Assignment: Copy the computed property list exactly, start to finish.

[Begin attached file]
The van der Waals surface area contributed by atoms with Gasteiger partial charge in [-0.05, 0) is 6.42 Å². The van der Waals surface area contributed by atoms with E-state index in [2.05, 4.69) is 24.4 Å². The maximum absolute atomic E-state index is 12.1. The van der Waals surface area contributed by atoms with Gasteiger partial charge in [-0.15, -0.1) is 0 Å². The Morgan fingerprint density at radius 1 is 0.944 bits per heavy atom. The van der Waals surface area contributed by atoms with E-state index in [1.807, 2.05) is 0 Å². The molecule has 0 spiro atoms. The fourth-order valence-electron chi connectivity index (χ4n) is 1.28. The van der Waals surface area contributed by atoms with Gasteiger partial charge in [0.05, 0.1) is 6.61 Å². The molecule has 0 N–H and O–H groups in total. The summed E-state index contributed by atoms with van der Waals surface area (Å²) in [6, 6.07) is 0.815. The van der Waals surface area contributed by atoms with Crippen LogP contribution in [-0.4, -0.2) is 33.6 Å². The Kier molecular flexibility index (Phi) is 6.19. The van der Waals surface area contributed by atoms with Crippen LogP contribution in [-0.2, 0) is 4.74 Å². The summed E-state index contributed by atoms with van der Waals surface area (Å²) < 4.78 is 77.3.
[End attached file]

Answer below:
The van der Waals surface area contributed by atoms with Gasteiger partial charge in [-0.05, 0) is 6.42 Å². The van der Waals surface area contributed by atoms with E-state index in [2.05, 4.69) is 24.4 Å². The maximum absolute atomic E-state index is 12.1. The van der Waals surface area contributed by atoms with Gasteiger partial charge in [-0.15, -0.1) is 0 Å². The Morgan fingerprint density at radius 1 is 0.944 bits per heavy atom. The van der Waals surface area contributed by atoms with E-state index in [1.807, 2.05) is 0 Å². The molecule has 0 spiro atoms. The fourth-order valence-electron chi connectivity index (χ4n) is 1.28. The van der Waals surface area contributed by atoms with Gasteiger partial charge in [0.05, 0.1) is 6.61 Å². The molecule has 0 N–H and O–H groups in total. The summed E-state index contributed by atoms with van der Waals surface area (Å²) in [6, 6.07) is 0.815. The van der Waals surface area contributed by atoms with Crippen LogP contribution in [-0.4, -0.2) is 33.6 Å². The Kier molecular flexibility index (Phi) is 6.19. The van der Waals surface area contributed by atoms with Crippen LogP contribution in [-0.2, 0) is 4.74 Å². The summed E-state index contributed by atoms with van der Waals surface area (Å²) < 4.78 is 77.3.